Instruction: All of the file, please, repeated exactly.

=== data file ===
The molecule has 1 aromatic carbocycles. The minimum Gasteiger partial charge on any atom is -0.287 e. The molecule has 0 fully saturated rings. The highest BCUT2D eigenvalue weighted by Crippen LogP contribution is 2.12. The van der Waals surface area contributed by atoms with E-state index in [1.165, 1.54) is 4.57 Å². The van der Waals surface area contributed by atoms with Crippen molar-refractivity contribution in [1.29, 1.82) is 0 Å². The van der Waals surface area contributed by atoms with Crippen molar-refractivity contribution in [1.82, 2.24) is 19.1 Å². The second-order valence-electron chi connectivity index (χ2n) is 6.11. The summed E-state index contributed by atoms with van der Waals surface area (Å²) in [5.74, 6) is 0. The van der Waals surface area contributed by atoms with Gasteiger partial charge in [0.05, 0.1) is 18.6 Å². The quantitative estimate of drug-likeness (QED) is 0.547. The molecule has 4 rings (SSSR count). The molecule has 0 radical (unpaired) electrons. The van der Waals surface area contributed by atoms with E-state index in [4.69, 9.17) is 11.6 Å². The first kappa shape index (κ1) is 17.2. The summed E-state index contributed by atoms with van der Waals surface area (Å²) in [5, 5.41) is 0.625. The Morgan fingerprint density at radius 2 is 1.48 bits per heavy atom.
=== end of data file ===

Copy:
The molecule has 1 aromatic carbocycles. The minimum Gasteiger partial charge on any atom is -0.287 e. The molecule has 0 fully saturated rings. The highest BCUT2D eigenvalue weighted by Crippen LogP contribution is 2.12. The van der Waals surface area contributed by atoms with E-state index in [1.165, 1.54) is 4.57 Å². The van der Waals surface area contributed by atoms with Crippen molar-refractivity contribution in [1.29, 1.82) is 0 Å². The van der Waals surface area contributed by atoms with Crippen molar-refractivity contribution in [1.82, 2.24) is 19.1 Å². The second-order valence-electron chi connectivity index (χ2n) is 6.11. The summed E-state index contributed by atoms with van der Waals surface area (Å²) in [5.74, 6) is 0. The van der Waals surface area contributed by atoms with Gasteiger partial charge in [0.05, 0.1) is 18.6 Å². The quantitative estimate of drug-likeness (QED) is 0.547. The molecule has 4 rings (SSSR count). The molecule has 0 radical (unpaired) electrons. The van der Waals surface area contributed by atoms with E-state index in [4.69, 9.17) is 11.6 Å². The first kappa shape index (κ1) is 17.2. The summed E-state index contributed by atoms with van der Waals surface area (Å²) in [5, 5.41) is 0.625. The Morgan fingerprint density at radius 2 is 1.48 bits per heavy atom.